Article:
Breunig v. American Family Insurance Co.

45 Wis.2d 536, 173 N.W.2d 619 (1970)

Quick Summary

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Phillip Breunig (plaintiff) was involved in an accident with Erma Veith (defendant), insured by American Family Insurance Co. Veith, under an insane delusion, caused the crash. The dispute was whether Veith’s mental state at the time of the accident could exempt her from negligence liability.

The Supreme Court of Wisconsin held that insanity is not a defense in negligence unless the individual suddenly becomes incapacitated without forewarning. The Court affirmed the verdict finding Veith negligent and liable for damages.

Facts of the Case

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Phillip Breunig (plaintiff) was injured in a car accident caused by Erma Veith, who was insured by American Family Insurance Co. (defendant). Veith had crossed into oncoming traffic and collided with Breunig’s vehicle.

Prior to the accident, Veith experienced an insane delusion, believing that God was steering her car and that she could fly like Batman, which led her to accelerate her vehicle into Breunig’s lane. Veith had a history of mental illness and hallucinations before the incident occurred.

Following the accident, American Family Insurance Co. refused to pay Breunig’s claim. Breunig then sued the insurance company on the basis that Veith was negligent in operating her vehicle while under the influence of an insane delusion, and thus liable for the damages incurred from the accident.

Procedural Posture and History

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  1. The jury initially found in favor of Breunig and awarded $10,000 in damages.
  2. The award was later reduced to $7,000.
  3. American Family Insurance Co. appealed the decision.

I.R.A.C. Format


Issue Icon

Whether Erma Veith could be held liable for negligence due to her insane delusion at the time of the car accident.

Rule of Law

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An individual cannot be held negligent if they are suddenly overcome by a mental disability or disorder without forewarning, which incapacitates them from conforming their conduct to the standards of a reasonable person under similar circumstances.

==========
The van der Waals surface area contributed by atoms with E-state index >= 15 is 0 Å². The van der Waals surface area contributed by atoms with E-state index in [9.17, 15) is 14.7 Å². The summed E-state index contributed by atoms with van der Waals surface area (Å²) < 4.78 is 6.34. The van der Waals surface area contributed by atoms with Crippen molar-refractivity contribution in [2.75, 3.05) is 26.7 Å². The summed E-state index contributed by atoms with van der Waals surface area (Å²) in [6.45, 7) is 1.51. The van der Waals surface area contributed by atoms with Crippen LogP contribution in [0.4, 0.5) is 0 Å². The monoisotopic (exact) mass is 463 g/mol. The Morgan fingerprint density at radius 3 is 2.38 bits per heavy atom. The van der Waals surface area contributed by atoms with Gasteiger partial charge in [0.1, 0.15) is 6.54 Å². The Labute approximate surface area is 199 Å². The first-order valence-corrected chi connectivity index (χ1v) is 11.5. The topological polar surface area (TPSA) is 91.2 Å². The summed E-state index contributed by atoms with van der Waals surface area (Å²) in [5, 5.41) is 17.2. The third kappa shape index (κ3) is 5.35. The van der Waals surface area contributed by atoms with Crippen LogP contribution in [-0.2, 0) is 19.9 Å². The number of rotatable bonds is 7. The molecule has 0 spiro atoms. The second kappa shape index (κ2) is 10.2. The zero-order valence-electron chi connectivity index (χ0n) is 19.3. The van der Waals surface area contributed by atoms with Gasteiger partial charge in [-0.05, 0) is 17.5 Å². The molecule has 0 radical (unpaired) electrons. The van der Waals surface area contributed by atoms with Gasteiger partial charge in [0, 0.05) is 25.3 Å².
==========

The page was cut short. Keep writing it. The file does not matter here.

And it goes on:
Reasoning and Analysis

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The Wisconsin Supreme Court considered whether Veith had sufficient foreknowledge of her susceptibility to mental aberrations that could affect her ability to drive safely. The court noted that not all forms of insanity negate responsibility for a negligent tort, and liability must be determined based on the nature and effect of the mental illness.

The court acknowledged that while there was expert testimony indicating Veith had no forewarning of her mental illness triggering during driving, the jury was entitled to weigh this evidence and determine credibility.

The court also addressed the concept of insanity as a defense in negligence cases, emphasizing that sudden mental incapacity should be treated similarly to unforeseen physical incapacities like heart attacks or strokes.

The jury’s verdict suggested they found Veith had some forewarning or knowledge of her condition that could lead to hallucinations affecting her driving, thus holding her negligent.


Conclusion Icon

The Supreme Court affirmed the lower court’s decision that Veith was negligent and upheld the $7,000 damages awarded to Breunig.

Key Takeaways

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  1. Sudden mental incapacity without forewarning is treated similarly to sudden physical incapacities in determining negligence liability.
  2. Insanity can be a defense in a negligence case if there is no forewarning of the incapacity.
  3. The jury has the discretion to determine the credibility of expert testimony regarding the foreknowledge of a mental condition affecting driving ability.

Relevant FAQs of this case

What are the legal implications when an individual with a known health issue fails to take precautions?

An individual with a known health condition has a legal duty to take reasonable precautions to prevent foreseeable harm that might arise from their condition. The failure to do so can result in liability if their condition causes harm, as they may be seen as negligent for not managing the known risks.

  • For example: A driver with epileptic seizures who chooses to drive without taking prescribed medication could be held liable if a seizure leads to an accident.

How does sudden incapacity affect the standard of care in negligence cases?

Sudden incapacity, such as an unexpected medical event, can exempt a defendant from liability in negligence cases if it was unforeseeable and they could not reasonably have taken action to prevent the harm caused.

  • For example: If a driver has a sudden heart attack and loses control of the vehicle without prior symptoms or warnings, they likely would not be held negligent for resultant damages.

What is the role of expert testimony in establishing foreknowledge of a mental or physical condition in negligence cases?

Expert testimony can be crucial in establishing whether an individual had forewarning of a mental or physical condition that could impair their ability to act safely. Juries often rely on such testimony to assess whether the defendant was aware or should have been aware of the risks posed by their condition.

  • For example: When someone suffers from fainting spells, expert testimony regarding the predictability and management of these episodes could influence the determination of negligence.


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